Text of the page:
Within the computer 50, the CPU 51 executes a program and controls the operation of the electronic musical instrument, the ROM 52 stores the program, the RAM 53 stores variables necessary for the execution of the program temporarily, and the timer 54 counts time lapses and outputs time count signals periodically for the CPU 51 to execute various necessary programs at every predetermined time interval. The display 60 displays the selected states of the tone color, the mode, the accompaniment tone, etc. The external storage and readout device 70 includes storage media such as a hard disk and an optical disk, and a disk driver for reading out the stored data from the media or writing the data and the program in the media. The device 70 is adapted for accepting portable storage media 71 such as a compact disk and a flexible disk, and is capable of reading out the stored data from such storage media 71 and writing data or programs in the media 71. The interface 80 is to permit the connection with other computers and other electronic musical instruments for communicating MIDI data and other programs and data.

The operation of the embodiment constructed as above will be described hereunder. When the power switch (not shown) of the electronic musical instrument is turned on, the CPU 51 starts to execute the various programs (not shown) including a key depression/release program of FIG. 2 at every predetermined time interval including under the control of the timer 54. When the player manipulates various control knobs in the control panel 20 to set the tone color of the melody tones and the accompaniment tones, the effects to be imparted to the tone signals, addition or cancellation of the accompaniment tones, etc., the CPU 51 executes the corresponding program (not shown) to output the tone color data, the effect control data, etc. to the tone generator circuit 40 and the effects circuit 41, thereby preparing for the generation of tone signals. The CPU 51 further permits the execution of the programs corresponding to the selected modes and the program for accompaniment tones and prepares for the operation of the electronic musical instrument in accordance with the respective modes and the provision of the accompaniment tones.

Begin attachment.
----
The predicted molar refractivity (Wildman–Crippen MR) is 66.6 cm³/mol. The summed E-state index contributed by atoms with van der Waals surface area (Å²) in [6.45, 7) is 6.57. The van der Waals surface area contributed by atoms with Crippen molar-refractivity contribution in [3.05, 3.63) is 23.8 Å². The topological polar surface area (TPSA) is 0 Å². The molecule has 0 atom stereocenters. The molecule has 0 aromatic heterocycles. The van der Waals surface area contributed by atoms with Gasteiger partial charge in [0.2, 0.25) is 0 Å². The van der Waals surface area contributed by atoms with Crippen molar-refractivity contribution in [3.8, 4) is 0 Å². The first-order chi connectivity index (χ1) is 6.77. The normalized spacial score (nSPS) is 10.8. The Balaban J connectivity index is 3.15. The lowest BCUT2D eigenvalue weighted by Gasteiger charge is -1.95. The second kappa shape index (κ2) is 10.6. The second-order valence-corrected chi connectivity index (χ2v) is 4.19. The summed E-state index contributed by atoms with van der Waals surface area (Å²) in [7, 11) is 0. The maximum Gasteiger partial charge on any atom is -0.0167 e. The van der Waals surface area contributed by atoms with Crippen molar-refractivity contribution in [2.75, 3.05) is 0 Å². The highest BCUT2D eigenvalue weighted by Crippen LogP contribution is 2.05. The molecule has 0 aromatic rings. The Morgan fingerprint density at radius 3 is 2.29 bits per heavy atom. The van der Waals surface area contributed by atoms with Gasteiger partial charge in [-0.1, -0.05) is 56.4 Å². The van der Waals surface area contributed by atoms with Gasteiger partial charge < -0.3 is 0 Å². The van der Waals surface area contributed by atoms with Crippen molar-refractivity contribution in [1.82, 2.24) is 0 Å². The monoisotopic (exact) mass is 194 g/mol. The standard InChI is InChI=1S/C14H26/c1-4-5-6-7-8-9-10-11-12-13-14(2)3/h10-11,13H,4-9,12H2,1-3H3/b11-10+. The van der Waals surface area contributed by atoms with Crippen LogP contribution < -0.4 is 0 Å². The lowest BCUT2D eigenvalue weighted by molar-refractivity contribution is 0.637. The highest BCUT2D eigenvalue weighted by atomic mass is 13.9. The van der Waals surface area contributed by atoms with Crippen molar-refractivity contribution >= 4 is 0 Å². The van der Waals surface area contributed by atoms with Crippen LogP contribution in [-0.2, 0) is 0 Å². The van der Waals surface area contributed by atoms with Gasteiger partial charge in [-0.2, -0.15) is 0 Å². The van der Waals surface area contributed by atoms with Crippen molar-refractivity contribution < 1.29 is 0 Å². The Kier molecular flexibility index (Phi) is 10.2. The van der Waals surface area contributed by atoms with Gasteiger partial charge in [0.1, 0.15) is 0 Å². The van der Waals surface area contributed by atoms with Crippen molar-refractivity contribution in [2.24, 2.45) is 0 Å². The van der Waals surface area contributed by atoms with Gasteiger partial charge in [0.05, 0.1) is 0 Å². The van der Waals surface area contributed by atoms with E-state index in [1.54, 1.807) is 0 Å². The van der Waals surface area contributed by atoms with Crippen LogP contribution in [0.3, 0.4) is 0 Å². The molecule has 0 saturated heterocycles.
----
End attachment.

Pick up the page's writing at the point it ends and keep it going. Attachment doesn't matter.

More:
Now a detailed description will be made with respect to the operation of the apparatus where the mode selection is set at the "multifinger mode". The multifinger mode is a mode in which both of the single finger mode and the fingered chord mode are rendered operative and either of the two modes is automatically utilized for each depression of the keys depending on the depressed key pattern. Referring to FIG. 2, the CPU 51 starts to execute the key depression/release program at step 100. Step 102 is to input the depressed key data (note information) representing the note names of the depressed keys. Step 104 is to check a change in key depression state in the keyboard 10 based on the above inputted depressed key data. If no change is found in the key depression state of the keyboard 10, the step 104 judges "NO" i.e. there is no key depression/release event and the process jumps to step 116 to end the execution of this program routine. If, on the other hand, the player has started performance and makes changes in the key depression/release state in the keyboard 10, the step 104 judges "YES" i.e. there is a key depression/release event and the program proceeds to step 106.

The step 106 judges whether the depressed or released key belongs to the melody key range or the chord key range. If the depressed/released key belongs to the melody key range, the step 106 judges "NO" and the process moves to step 108 to output the key name data and the key on/off signal to the tone generator circuit 40 thereby instructing the tone generator circuit 40 to start or stop generation of the melody tone signal. With this instruction, the tone generator circuit 40 starts or stops the generation of the melody tone according to the depression/release of the key in the keyboard 10. After the step 108, the CPU 51 ends the key depression/release processing program routine at step 116.

If the depressed or released key belongs to the chord key range, the CPU 51 judges "YES" at the step 106 to go forward to step 110 which is a routine for the processing of chord detection by the single finger mode. This routine is to detect a chord according to the single finger designation rule and detects the designated chord from the combination of the key name for the root note of the chord and other depressed key name(s) (including zero key depression in this instance) unrelated to the chord constituent notes. The chord determining rule i.e. the key depression pattern is different from the regular chord constituent notes. More specifically speaking, with the embodiment described herein, the simultaneous depression of only one key is detected as a major chord having the root note of that one key, the simultaneous depression of a key and the first lower white key (from that higher key) is detected as a seventh chord having the root note of that higher key, the simultaneous depression of a key and the first lower black key is detected as a minor chord having the root note of that higher key, and the simultaneous depression of a key, the first lower white key and the first lower black key (three keys in all) is detected as a minor seventh chord having the root note of that highest key.